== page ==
Two Tone House Block
We did a dash to the library on a recent Saturday evening, arriving just as they were about to close for the night. I made a bee-line for the craft shelves and quickly grabbed a copy of Houses, Cottages and Cabins Patchwork Quilts by Nancy J. Martin, published by Dover Publications Inc in 1984. It’s a book that falls into the ‘worth borrowing, wouldn’t want to own it’ category, which is where libraries are perfect. The book includes finished quilts and household items built around a theme of house blocks.
The book has templates for different styles of house and school blocks in a range sizes. I decided to start with a 12 inch house block. I traced the pattern onto sandwich paper and pinned the pattern pieces to my fabric before cutting them out. I must say I enjoyed the contrast of not using the rotary cutter. Sure it was slower, but the work had a relaxing rhythm and a kind of intimacy.
This project allowed me to use the Swedish steel scissors that we picked up at a car boot sale on our European trip in 2010.
A piece of Sweden's industrial history
My scissors are stamped with the anchor that indicates they were made by Jernbolaget Eskilstuna, which was established in 1868 and continued for about 100 years after that. However there has been industry in that part of Sweden for a lot longer than that.
Eskilstuna has been a base for the steel industry since at least 1654 when the Swedish king Carl X Gustav offered Reinhold Rademacher generous export concessions in exchange for setting up a steelworks there. It’s nice to think that these scissors are a product of that long-standing industrial history, though they are of course of more recent manufacture.
The reason for the long silence in terms of updates is that I have been away on a four week vacation to Germany and Scandinavia. The trip was excellent and all my detailed planning really paid-off. Even though I think it occasionally drove my beloved a bit crazy, I found it very useful to have rental cars booked in advance and train tickets already purchased.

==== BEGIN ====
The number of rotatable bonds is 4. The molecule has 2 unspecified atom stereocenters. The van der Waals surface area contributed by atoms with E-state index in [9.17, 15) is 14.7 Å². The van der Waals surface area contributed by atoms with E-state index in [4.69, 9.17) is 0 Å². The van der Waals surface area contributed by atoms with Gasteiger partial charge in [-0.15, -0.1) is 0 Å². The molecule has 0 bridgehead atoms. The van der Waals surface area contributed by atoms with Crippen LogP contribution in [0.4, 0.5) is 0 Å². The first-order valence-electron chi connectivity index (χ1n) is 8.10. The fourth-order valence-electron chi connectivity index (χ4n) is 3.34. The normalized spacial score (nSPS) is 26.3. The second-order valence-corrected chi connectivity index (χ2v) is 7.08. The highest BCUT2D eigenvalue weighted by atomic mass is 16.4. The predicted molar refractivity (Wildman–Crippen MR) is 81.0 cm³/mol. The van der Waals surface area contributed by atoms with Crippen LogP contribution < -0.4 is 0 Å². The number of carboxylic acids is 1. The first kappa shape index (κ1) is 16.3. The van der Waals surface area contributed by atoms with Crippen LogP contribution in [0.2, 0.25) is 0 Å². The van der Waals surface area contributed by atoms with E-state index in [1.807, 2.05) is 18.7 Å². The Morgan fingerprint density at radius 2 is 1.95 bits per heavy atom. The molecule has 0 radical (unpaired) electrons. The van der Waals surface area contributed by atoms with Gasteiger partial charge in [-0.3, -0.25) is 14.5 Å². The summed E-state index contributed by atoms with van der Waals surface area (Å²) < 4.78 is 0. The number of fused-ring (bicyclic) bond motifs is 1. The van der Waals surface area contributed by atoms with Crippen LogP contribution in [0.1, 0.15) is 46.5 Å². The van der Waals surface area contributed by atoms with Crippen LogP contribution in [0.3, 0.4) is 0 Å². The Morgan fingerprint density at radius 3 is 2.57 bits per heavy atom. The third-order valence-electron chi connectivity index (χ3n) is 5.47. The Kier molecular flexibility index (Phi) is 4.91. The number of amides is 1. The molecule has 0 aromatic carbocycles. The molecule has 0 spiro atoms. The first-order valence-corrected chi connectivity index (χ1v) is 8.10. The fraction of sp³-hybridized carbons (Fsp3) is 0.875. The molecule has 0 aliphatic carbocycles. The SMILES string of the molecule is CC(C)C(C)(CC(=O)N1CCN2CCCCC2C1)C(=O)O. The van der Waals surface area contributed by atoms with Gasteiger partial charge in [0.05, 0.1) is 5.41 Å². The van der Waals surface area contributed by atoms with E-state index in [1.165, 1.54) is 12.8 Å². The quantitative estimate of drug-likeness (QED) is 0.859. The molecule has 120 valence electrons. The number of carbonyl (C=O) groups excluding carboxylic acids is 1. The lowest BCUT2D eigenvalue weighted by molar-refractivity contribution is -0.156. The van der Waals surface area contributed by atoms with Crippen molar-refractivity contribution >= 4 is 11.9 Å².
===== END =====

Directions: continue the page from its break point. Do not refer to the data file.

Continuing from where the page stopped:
The itinerary in brief was a week in Munich, a couple of nights in Oslo, then to Sweden by train, where we spent almost three weeks, with five nights in Stockholm and the rest of the time split between a farm house in Sodermanland province and a holiday cottage in Uppland province. Anyone planning a vacation to those parts is welcome to get in touch for tips.
Houses at Norsk Folke Museet
While my beloved focussed his attention on matters relating to engineering and boat building, I paid particular attention to crafts.
For craft related matters I would particularly recommend visits to the Norsk Folkemuseum in Oslo and Nordiska Museet in Stockholm. The Norsk Folkemuseum has a fascinating collection of traditional folk clothing from different regions, while Nordiska Museet had an amazing embroidery collection, as well as a display of folk arts and fashion over time. One of the most interesting things I saw there was a sheepskin petticoat, designed to be worn with the woolly side facing in. Just the thing for those freezing cold Scandinavian winters.
Bib and log cabin cot quilt at Oslo's Folk Museum
I saw only two historic patchwork quilts on my travels, one roughly made of woollen squares in a Swedish 1800s rural home and one finer log-cabin cot quilt in a recreation of an urban 1800’s home at the Norwegian Folkemuseum. I can only guess that Scandinavian women focussed their attention on weaving and embroidery instead, as they still do today.
I bought a couple of books on craft related topics on the journey and will post photos and a bit of commentary about them some time soon.